Rationale: US Private Equity fundraising is on track to slow modestly in 2020, doubtlessly dampened by the pandemic, but we expect it to rebound next year, surpassing the $316.9 billion high-water mark set in 2019. Institutional investors—both in surveys and anecdotally—say they plan to increase their allocations to alternatives, of which PE is the largest chunk. A higher average allocation to PE means more investors will be looking to write larger checks. Fund managers have been happy to oblige in recent years; the median fund to hold a final close thus far in 2020 is about 50% larger than its predecessor, a trend we expect to continue next year.
In addition to raising larger funds, GPs are increasingly offering more strategies that fall under the PE umbrella. For example, in 2019 Blackstone launched its growth equity platform, a strategy that has seen increasing investor appetite by filling the void between traditional venture capital and leveraged buyouts.
Last, the boom in public equities witnessed since March 2020 is likely to be a boon for PE managers, through a mechanism known as the reverse denominator effect. When the value of other parts of an allocator’s portfolio grow in value, the commitments needed to maintain a target allocation to PE grow in lockstep. In November, the Federal Reserve affirmed its intention to continue its asset purchase program, which is likely to drive investors toward risk-on assets, including PE.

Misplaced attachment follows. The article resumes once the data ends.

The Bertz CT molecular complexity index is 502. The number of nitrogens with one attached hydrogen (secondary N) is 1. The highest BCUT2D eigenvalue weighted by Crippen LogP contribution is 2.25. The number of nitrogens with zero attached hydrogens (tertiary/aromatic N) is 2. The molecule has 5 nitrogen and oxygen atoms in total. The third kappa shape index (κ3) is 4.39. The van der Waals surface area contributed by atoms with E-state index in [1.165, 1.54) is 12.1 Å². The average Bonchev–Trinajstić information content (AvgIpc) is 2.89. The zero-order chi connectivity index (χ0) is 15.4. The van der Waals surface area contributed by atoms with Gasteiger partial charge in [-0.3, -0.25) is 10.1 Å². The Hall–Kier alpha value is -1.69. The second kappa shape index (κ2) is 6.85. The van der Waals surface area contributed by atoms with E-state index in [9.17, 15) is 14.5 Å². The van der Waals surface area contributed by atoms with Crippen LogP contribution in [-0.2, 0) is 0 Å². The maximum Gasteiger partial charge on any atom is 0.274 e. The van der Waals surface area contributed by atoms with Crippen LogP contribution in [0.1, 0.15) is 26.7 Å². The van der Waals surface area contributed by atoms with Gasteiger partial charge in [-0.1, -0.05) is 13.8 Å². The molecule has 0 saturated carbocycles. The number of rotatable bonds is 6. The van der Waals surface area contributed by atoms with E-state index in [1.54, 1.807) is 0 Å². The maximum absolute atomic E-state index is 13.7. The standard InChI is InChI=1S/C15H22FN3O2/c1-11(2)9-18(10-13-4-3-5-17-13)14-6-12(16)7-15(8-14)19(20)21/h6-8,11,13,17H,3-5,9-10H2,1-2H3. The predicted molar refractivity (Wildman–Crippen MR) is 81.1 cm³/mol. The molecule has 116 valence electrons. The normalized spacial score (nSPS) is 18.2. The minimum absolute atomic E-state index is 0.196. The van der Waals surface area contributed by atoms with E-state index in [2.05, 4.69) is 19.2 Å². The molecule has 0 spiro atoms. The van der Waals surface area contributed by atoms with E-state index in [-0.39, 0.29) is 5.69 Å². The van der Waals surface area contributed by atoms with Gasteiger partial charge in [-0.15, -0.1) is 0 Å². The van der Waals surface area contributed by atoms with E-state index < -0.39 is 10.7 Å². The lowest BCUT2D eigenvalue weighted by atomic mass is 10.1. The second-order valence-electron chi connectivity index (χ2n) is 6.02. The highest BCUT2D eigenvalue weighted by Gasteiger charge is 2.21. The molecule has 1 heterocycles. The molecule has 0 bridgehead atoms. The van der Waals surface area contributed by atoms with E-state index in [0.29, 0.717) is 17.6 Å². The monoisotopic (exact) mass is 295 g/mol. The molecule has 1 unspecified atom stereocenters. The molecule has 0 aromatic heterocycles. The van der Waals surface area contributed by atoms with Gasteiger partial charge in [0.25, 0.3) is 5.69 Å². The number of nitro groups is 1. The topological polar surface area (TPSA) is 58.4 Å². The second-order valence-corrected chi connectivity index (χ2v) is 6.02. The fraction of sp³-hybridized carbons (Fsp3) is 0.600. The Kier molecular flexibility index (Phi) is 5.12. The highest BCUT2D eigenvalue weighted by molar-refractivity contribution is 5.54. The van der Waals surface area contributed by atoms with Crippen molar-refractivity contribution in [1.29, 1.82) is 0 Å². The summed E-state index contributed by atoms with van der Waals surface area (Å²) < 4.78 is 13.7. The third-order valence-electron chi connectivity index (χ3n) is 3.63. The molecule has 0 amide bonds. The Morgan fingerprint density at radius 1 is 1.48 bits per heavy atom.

Prediction: First-time fundraising in the US will be the strongest since the Global Financial Crisis.
Rationale: First-time funds have struggled throughout the pandemic, putting up numbers similar to 2010. The lack of in-person due diligence has put PE firms without existing LP relationships at a disadvantage, making each incremental commitment multiple times harder than usual. LPs have been scrambling all through 2020 just to stand still, so adding a new GP has been lower on the priority list than it typically would be. However, many LPs are beginning to get their feet set under them as 2021 approaches. A pent-up demand for this product, with dozens of funds still in the market, is likely to lead to a healthy first-time fundraising environment.
The number of new PE firms may see a boost as well, adding to the number of GPs seeking to close a first-time fund. Other, more established PE firms are now seeing the prospect for future carry dim, whether it is through lower portfolio company valuations or extended exit timeframes. The prospect of a reduced payday may push current mid-level and junior executives to leave to start new firms.
Caveat: In-person due diligence will remain unlikely for much of the year. A delay in a COVID-19 vaccine could mean no in-person business meetings for the entire year, dimming prospects for first-time GPs. Further, a roaring public equity market may lift valuations in the private markets as well, boosting carry for these GPs and helping retain employees who otherwise may go launch a new fund.
REO Capital helps more First Time Funds that other Placement Agents in the Private Placement Markets. Contact us to find out what Funds we are bringing to the Market? www.reocapitalllc.com/call-us